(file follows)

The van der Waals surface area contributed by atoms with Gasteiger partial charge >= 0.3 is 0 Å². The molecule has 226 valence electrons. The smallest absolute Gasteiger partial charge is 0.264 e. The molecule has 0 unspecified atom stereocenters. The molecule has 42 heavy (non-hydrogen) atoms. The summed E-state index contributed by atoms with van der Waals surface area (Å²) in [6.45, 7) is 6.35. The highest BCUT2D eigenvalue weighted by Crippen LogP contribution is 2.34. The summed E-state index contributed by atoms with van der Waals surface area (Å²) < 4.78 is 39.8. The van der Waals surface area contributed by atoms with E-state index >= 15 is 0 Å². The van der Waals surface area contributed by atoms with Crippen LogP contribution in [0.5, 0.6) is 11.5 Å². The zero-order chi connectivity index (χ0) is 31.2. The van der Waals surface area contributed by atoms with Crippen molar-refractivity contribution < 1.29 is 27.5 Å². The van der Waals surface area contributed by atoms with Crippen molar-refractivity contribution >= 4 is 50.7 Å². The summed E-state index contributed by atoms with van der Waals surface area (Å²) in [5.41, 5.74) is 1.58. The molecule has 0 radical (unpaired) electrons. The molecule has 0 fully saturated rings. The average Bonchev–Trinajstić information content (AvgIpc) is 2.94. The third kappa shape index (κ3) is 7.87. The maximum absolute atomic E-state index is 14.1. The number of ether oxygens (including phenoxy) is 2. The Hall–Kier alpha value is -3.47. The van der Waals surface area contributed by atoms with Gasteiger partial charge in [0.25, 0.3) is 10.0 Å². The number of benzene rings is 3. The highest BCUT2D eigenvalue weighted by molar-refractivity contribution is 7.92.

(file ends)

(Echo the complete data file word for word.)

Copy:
The van der Waals surface area contributed by atoms with Gasteiger partial charge >= 0.3 is 0 Å². The molecule has 226 valence electrons. The smallest absolute Gasteiger partial charge is 0.264 e. The molecule has 0 unspecified atom stereocenters. The molecule has 42 heavy (non-hydrogen) atoms. The summed E-state index contributed by atoms with van der Waals surface area (Å²) in [6.45, 7) is 6.35. The highest BCUT2D eigenvalue weighted by Crippen LogP contribution is 2.34. The summed E-state index contributed by atoms with van der Waals surface area (Å²) < 4.78 is 39.8. The van der Waals surface area contributed by atoms with E-state index >= 15 is 0 Å². The van der Waals surface area contributed by atoms with Crippen LogP contribution in [0.5, 0.6) is 11.5 Å². The zero-order chi connectivity index (χ0) is 31.2. The van der Waals surface area contributed by atoms with Crippen molar-refractivity contribution < 1.29 is 27.5 Å². The van der Waals surface area contributed by atoms with Crippen molar-refractivity contribution >= 4 is 50.7 Å². The summed E-state index contributed by atoms with van der Waals surface area (Å²) in [5.41, 5.74) is 1.58. The molecule has 0 radical (unpaired) electrons. The molecule has 0 fully saturated rings. The average Bonchev–Trinajstić information content (AvgIpc) is 2.94. The third kappa shape index (κ3) is 7.87. The maximum absolute atomic E-state index is 14.1. The number of ether oxygens (including phenoxy) is 2. The Hall–Kier alpha value is -3.47. The van der Waals surface area contributed by atoms with Gasteiger partial charge in [0.25, 0.3) is 10.0 Å². The number of benzene rings is 3. The highest BCUT2D eigenvalue weighted by molar-refractivity contribution is 7.92.